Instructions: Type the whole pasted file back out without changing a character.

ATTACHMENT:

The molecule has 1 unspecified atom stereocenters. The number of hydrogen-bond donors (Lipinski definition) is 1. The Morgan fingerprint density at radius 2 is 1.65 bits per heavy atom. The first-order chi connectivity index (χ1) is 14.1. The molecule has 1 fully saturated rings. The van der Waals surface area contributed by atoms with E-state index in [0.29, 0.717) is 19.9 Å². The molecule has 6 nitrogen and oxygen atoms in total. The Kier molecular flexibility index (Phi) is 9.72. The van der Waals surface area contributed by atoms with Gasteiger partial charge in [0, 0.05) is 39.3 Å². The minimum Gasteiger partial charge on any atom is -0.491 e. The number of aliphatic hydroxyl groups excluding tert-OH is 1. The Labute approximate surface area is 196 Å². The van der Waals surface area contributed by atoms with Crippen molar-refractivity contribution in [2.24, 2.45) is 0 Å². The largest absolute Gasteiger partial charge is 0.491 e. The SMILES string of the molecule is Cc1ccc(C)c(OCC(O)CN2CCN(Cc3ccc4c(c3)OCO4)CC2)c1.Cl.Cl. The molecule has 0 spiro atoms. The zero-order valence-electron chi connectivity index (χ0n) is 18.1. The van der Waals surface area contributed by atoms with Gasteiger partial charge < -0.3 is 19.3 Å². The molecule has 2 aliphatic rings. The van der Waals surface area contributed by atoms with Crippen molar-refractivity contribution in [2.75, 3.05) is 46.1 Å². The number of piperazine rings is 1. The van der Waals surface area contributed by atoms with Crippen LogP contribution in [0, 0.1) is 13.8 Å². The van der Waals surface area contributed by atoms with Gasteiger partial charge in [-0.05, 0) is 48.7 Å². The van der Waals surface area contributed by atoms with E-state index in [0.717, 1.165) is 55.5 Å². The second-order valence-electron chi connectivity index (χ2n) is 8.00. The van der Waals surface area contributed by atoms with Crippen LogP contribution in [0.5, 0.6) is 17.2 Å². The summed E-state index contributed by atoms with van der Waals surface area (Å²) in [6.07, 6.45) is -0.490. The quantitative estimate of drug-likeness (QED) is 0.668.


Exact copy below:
The molecule has 1 unspecified atom stereocenters. The number of hydrogen-bond donors (Lipinski definition) is 1. The Morgan fingerprint density at radius 2 is 1.65 bits per heavy atom. The first-order chi connectivity index (χ1) is 14.1. The molecule has 1 fully saturated rings. The van der Waals surface area contributed by atoms with E-state index in [0.29, 0.717) is 19.9 Å². The molecule has 6 nitrogen and oxygen atoms in total. The Kier molecular flexibility index (Phi) is 9.72. The van der Waals surface area contributed by atoms with Gasteiger partial charge in [0, 0.05) is 39.3 Å². The minimum Gasteiger partial charge on any atom is -0.491 e. The number of aliphatic hydroxyl groups excluding tert-OH is 1. The Labute approximate surface area is 196 Å². The van der Waals surface area contributed by atoms with Crippen molar-refractivity contribution in [2.24, 2.45) is 0 Å². The largest absolute Gasteiger partial charge is 0.491 e. The SMILES string of the molecule is Cc1ccc(C)c(OCC(O)CN2CCN(Cc3ccc4c(c3)OCO4)CC2)c1.Cl.Cl. The molecule has 0 spiro atoms. The zero-order valence-electron chi connectivity index (χ0n) is 18.1. The van der Waals surface area contributed by atoms with Gasteiger partial charge < -0.3 is 19.3 Å². The molecule has 2 aliphatic rings. The van der Waals surface area contributed by atoms with Crippen molar-refractivity contribution in [2.75, 3.05) is 46.1 Å². The number of piperazine rings is 1. The van der Waals surface area contributed by atoms with Crippen LogP contribution in [0, 0.1) is 13.8 Å². The van der Waals surface area contributed by atoms with Gasteiger partial charge in [-0.05, 0) is 48.7 Å². The van der Waals surface area contributed by atoms with E-state index in [0.717, 1.165) is 55.5 Å². The second-order valence-electron chi connectivity index (χ2n) is 8.00. The van der Waals surface area contributed by atoms with Crippen LogP contribution in [0.5, 0.6) is 17.2 Å². The summed E-state index contributed by atoms with van der Waals surface area (Å²) in [6.07, 6.45) is -0.490. The quantitative estimate of drug-likeness (QED) is 0.668.